This is sort of like refining the niche: when you don’t have freeloaders abusing your system, your system eventually finds a more targeted audience.

    I’m behind this wholeheartedly. To those of us who’ve been paying for years, this is both good news and no effect whatsoever on our clients.

    Mark Alan Effinger

  17. I have always had the best luck with Eworldwire. They hit the search engines and yes are indexed in Google. They are also in many top website such as News Blaze and Topix. In addtion different from PRweb they are a wire service so they blanket the media like PRNewswire and Business Wire. I usually choose the Major Newswire service for $99 they have others and depending on my client I sometimes upgrade. Its only $19 more than PRwebs lowest service and it gets to places like the AP and Reuters. I also notice it helps my clients with search engine rankings. You do have to be careful as they are selective about what they publish and do not allow something that closely smells like SPAM.

  18. The good thing is it will prevent a lot of spam; sadly it will also affect small businesses that were putting up genuine press releases. PRWeb could have been creative with the monetization of the free releases, that would have paid for the editorial and other infrastructure costs. It’s not that some of the paid releases are of top-notch quality— one can easily find innumerable releases that are nothing more than spam.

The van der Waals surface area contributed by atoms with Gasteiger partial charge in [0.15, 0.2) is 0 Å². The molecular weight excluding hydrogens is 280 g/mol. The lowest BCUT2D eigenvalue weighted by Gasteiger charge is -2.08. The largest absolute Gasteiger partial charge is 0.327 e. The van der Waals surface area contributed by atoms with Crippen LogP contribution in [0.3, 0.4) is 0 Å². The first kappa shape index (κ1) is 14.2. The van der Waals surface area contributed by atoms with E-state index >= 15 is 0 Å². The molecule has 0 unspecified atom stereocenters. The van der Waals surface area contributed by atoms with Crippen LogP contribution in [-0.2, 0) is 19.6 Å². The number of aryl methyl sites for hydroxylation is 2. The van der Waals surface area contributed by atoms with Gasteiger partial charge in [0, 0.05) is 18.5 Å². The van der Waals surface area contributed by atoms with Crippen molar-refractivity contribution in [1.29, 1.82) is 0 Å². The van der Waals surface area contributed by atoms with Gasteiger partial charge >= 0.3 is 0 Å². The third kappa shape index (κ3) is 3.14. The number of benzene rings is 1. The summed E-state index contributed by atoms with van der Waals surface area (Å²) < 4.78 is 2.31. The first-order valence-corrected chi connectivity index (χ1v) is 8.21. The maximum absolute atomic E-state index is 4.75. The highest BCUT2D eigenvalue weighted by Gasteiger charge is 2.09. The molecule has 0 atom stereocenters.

19. Right Manoj, but one of the easiest ways to filter out low quality is to increase the price of entry. With the sheer volume of releases that PRWeb sends out, this is a logical first step. Also, the free releases did not offer much benefit anyway. Their only visibility was on the prweb.com site. They are/were not distributed or included in the feeds.